Managing expectations is a tricky area for me. It’s not my strongest suit, but I’m going to launch in as bravely as I can and see what I might have to say on this topic that can hang so many of us up.
It’s a beautiful idea to release your expectations and just accept what is. I’m sure that this method provides more happiness than the angsty hand-wringing that I’m fond of doing, but getting from stress to surrender is the hard part.
Like many of us, I know what I want in life, or at least I think what I want will bring me satisfaction, contentment, money, happiness, etc. I hate getting caught up in the spider web that is our culture’s inane idea of what success is supposed to look like, and yet it happens again and again to me.
I got a bad review recently from one of the sessions I presented at a teacher’s convention. The material I offered was not at all what this teacher was looking for. It threw me for a loop, because I heard a lot of positive feedback right after the session. It’s one thing to know in theory that you are not everyone’s cup of tea, and another thing to read it so bluntly in black letters on a white screen.
I’m querying a manuscript again and getting plenty of rejection. With each fresh “no thanks, your writing is not for me” my heart sinks and it’s only natural to wonder what the hell I’m doing with my life. But then a bit of time passes and I remind myself that it just takes one person to connect with my work. Not everyone is going to like it and that is totally fine.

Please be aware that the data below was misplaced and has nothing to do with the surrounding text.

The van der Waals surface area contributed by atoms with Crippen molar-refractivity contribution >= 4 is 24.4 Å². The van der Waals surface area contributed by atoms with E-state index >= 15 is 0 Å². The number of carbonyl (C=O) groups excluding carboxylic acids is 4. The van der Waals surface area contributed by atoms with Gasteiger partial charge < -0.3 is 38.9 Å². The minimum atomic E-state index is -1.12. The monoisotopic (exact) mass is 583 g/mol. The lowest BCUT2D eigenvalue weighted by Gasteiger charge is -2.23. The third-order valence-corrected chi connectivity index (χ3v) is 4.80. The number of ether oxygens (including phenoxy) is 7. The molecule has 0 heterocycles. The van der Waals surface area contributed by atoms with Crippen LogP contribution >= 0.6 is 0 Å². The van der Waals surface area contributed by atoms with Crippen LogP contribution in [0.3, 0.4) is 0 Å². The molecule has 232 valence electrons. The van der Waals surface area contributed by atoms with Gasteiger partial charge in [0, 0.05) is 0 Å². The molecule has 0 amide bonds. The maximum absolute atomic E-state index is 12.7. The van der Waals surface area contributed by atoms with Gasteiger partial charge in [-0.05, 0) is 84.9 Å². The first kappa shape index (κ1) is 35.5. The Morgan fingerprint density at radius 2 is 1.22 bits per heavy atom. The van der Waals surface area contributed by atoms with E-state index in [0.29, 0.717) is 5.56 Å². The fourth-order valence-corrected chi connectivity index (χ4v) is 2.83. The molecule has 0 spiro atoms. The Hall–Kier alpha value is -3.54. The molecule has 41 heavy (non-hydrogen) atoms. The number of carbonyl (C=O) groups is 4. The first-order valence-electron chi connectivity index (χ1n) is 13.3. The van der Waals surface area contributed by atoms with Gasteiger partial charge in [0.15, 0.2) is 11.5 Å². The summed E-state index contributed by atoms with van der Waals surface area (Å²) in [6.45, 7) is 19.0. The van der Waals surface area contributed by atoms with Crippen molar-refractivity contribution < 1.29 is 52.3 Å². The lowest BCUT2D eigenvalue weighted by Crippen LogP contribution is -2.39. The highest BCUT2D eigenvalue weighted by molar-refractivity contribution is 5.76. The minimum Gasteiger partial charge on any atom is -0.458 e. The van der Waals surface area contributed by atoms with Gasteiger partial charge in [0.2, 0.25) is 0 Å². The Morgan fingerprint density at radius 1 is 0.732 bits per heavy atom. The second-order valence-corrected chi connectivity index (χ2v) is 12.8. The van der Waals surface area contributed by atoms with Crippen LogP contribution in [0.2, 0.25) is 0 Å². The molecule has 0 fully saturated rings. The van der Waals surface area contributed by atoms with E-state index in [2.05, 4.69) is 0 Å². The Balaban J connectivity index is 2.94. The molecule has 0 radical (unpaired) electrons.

But it’s hard. There’s no way for it not to be. The key is not to wrap my self-esteem up in the product I’m putting out in the world (writing, speaking, etc.) and keep the expectations reasonable. It’s going to be a long road, with plenty of bumps and detours and setbacks. Not quitting is what matters.
I think the best thing to do is to stay busy with other projects. You want fresh ideas flowing so you don’t fixate on what might be stagnating in one area of your work or life. Just keep going, and try not to obsess over why nothing seems to be going your way. One day you’ll step up to bat and the ball will connect with that satisfying thwack. You can’t predict when it will be and you’ll probably have to strike out a lot to get to that one thrilling hit.
Our expectations tie us up in all kinds of unpleasant knots. I’m determined to push on, in spite of the many roadblocks in front of me. So much of this life is subjective. One person loves what you’re doing and the next person despises or ignores it. It’s important not to take it personally. I have to believe that what I’m doing has value. It also helps to be reminded that a little bit of kindness goes a long way.